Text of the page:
I am lucky enough to share a co-working space with a woman who recently graduated from the American College of Traditional Chinese Medicine. As a result, I get to be the beneficiary of health advice that lies beyond the parameters of traditional Western approaches. Rather than the anatomic or organ systems approaches I’m accustomed to, TCM’s approach is based on “the ancient Chinese perception of humans as microcosms of the larger, surrounding universe—interconnected with nature and subject to its forces. The human body is regarded as an organic entity in which the various organs, tissues, and other parts have distinct functions but are all interdependent. Health and disease relate to balance of the functions.” Searching for an analogy when reading this translation of the Classic Chinese Medicine text Huángdì Nèijīng, I think of an interactive weather map of the body. Turns out that TCM practices also rely heavily on maps of one kind of another.
One of the diagnostic foundations of Traditional Chinese Medicine (TCM) is tongue evaluation. This practice assesses a patient’s general energetic condition. Because the tongue is positioned somewhere between the interior and exterior of the body, it is particularly well suited to detect imbalances. Different areas of a patient’s tongue correspond to the different channels of the body. The color, texture, shape, and regions of the tongue are mapped and provide clues to diagnosis and therapeutic approach and progress. In addition, the tongue is also particularly well suited for photography in a clinical environment, provided the patient is a willing participant. A series of chronological photographs of the patient’s tongue can also provide a vivid picture of their clinical course and the effectiveness of therapies.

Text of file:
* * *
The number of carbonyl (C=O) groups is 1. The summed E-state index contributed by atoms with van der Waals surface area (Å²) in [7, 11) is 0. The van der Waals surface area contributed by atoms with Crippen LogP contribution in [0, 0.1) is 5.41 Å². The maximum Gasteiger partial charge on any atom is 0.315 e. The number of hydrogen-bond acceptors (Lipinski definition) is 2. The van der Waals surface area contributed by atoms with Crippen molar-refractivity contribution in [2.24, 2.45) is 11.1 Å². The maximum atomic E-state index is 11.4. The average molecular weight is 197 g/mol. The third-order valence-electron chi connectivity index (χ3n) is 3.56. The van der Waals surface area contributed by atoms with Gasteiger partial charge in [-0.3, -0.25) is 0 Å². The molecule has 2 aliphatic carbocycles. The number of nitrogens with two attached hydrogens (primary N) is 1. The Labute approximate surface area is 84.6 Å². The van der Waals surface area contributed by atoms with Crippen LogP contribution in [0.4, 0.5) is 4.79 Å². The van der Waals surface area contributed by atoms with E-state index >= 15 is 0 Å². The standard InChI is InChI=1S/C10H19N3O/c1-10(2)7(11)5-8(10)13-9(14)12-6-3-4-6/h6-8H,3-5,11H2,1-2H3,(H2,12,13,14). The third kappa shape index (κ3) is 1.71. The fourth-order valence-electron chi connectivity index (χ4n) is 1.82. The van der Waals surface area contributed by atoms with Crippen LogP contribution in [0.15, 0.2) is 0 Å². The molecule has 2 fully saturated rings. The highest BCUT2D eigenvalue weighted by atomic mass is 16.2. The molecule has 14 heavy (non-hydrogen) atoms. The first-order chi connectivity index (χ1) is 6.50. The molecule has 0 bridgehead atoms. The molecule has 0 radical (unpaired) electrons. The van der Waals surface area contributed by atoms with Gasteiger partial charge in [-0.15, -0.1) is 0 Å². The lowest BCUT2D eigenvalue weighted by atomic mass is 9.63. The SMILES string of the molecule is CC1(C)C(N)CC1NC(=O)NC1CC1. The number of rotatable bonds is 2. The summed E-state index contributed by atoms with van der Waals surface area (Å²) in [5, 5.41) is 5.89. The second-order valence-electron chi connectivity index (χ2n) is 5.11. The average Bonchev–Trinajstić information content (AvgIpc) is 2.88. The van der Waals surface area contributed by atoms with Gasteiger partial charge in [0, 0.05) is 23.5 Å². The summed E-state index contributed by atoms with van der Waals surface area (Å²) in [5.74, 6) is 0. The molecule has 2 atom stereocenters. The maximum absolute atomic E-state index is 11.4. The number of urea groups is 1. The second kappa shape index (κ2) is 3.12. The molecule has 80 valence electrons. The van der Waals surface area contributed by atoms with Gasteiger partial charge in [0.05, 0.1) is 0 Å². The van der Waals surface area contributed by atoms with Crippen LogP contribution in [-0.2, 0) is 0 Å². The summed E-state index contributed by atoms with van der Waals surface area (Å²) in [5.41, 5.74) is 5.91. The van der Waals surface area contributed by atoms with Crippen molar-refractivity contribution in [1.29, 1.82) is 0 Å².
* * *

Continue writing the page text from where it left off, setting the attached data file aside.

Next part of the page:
Once a diagnosis is made, TCM practitioners may use acupuncture to treat imbalances in the body. In acupuncture, small thin needles are placed in points along meridians of the body clear blockages and release “qi,” the body’s energy. Of the over 350 points along 12 major meridians of the body can also be best represented on a map of the human body. For an acupuncturist to track the points that they use in treatment, they typically record the point in a record by number. However, a visual map of a human body be a great addition to an acupuncture record and would likely be a more efficient means of recording and annotating these procedures.
TCM practice, along with a litany of other Western subspecialties can leverage files with annotation. This can be a valuable tool in developing a comprehensive and information-rich medical record. This can also be a valuable tool in the education of patients. DrChrono’s FreeDraw feature provides a seamless way to integrate images and annotate. But it’s up to the practitioner to find creative and efficient ways to use it.
Have you found a way to use FreeDraw that we should know about? Let us know.